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British Airways cuts taxes on one-way economy Avios flight redemptions FROM the US

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As we have covered on HFP in the past, the taxes on Avios redemptions from the United States to the UK are a lot higher than the taxes for a return flight from the UK to the US.

It isn’t clear why British Airways has chosen to add substantial extra surcharges to reward tickets issued in the USA which will be the case for any ticket starting there.  It is possibly to stop American Airlines frequent flyers using their AA miles to book BA reward seats (AA members tend to redeem only with AA transatlantic, as there are NO surcharges added to tickets).  It is also possible that it is done to offset the inflationary issuance of Avios – we have seen 100,000 Avios sign-up bonuses on US credit cards in the past.

Anyway …. there has been a shift.  In recent weeks, British Airways has sharply reduced the taxes on one-way ECONOMY Avios tickets which start in the US.

Here are the taxes for a one-way off-peak World Traveller / economy redemption from New York to London (click to enlarge) – £75:

and in World Traveller Plus (£203):

and in Club World (£504!):

and in FIRST (£664!):

As you can see, the tax on the World Traveller / economy ticket is now actually reasonable!  It is so low that it is potentially worth considering redeeming Avios rather than booking a cash ticket.

Now, I know that most HFP readers do not like redeeming in Economy.  I also know that virtually all flights from the US to the UK are overnight flights, which makes Economy even less bearable.

However ….. there are things to think about here.

Avios taxes on one-way flights from the US

Take New York.  There are two day flights from New York to London.  The 07.55 from JFK lands at 19.45, whilst the 10.25 from JFK lands at 22.10.

Economy for a relatively modest transatlantic flight during the day may be worth considering given the savings.  We’re comparing 13,000 Avios + £75 in taxes and charges (Economy one-way, US to UK) to 50,000 Avios + £504 in taxes and charges (Club World one-way, US to UK).  That is, however you cut it, a substantial difference.

I don’t normally recommend day flights from the US because you either ‘lose’ a day of sightseeing or, put another way, you are paying for another hotel night.  The sums above may change your mind though if you would be willing to fly back in Economy on a day flight.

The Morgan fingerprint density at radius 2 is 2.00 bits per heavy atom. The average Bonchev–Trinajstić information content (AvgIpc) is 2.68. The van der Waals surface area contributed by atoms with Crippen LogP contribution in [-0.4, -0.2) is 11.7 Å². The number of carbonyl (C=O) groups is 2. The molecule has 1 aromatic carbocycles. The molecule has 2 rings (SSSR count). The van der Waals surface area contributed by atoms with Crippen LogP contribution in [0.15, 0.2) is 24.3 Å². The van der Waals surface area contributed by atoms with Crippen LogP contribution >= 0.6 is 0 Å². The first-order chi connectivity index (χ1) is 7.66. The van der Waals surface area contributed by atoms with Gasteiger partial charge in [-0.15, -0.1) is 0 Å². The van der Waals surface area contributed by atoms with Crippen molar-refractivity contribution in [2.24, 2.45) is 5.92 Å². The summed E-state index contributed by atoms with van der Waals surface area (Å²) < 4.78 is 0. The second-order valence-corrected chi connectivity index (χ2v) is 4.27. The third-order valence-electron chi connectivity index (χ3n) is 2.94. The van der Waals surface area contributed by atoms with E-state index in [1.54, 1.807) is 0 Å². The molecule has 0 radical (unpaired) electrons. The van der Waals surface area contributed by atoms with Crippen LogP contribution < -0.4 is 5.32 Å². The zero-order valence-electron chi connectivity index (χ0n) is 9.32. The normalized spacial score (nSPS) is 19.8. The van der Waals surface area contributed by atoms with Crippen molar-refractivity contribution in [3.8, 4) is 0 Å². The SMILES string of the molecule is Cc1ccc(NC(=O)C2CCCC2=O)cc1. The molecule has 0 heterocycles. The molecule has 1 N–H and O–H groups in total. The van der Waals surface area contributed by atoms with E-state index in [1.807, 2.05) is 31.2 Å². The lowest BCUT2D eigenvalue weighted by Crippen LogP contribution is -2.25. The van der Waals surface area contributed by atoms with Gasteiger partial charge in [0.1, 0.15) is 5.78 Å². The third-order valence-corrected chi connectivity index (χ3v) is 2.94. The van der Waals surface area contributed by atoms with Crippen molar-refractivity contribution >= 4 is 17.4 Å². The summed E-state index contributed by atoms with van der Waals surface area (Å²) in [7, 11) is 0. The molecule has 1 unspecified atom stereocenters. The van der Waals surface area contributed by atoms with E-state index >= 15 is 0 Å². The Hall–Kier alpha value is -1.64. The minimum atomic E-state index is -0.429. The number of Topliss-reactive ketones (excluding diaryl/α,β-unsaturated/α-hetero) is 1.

Of course, you could argue that you could travel outwards on a day flight too, and make a substantial saving in both directions.  That is a very fair point.  I am just flagging this as another option to bear in mind, especially if you are low on Avios and can only afford Club World in one direction.

PS.  There are other ways of travelling to the USA whilst paying virtually nothing in taxes and charges.  The smart money redeems Avios on Iberia via Madrid (see this article) or on Aer Lingus via Dublin (see this article) where the return taxes and charges in Business will be around £175 and £75 respectively.  Paying £670 to British Airways in charges for a Club World return to New York is a bit nuts if you have the time to take a leisurely route.

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Comments (60)

  • david says:

    Surprised theres not many more of these “penis enlargement” or “get rich quick” click baits comments Rob. They are rife on other sites.

  • David says:

    US-UK-Europe has not been reduced. Bad news for me as a US expat living in Europe!

    Example:
    JFK-LHR: £53.50 in carrier fees
    JFK-LHR-TXL: £144.10 in carrier fees
    BA removed fuel surcharges from short haul flights a few years ago so LHR-TXL on its own has zero carrier fees. Which means they are playing games with the amount charged on JFK-LHR.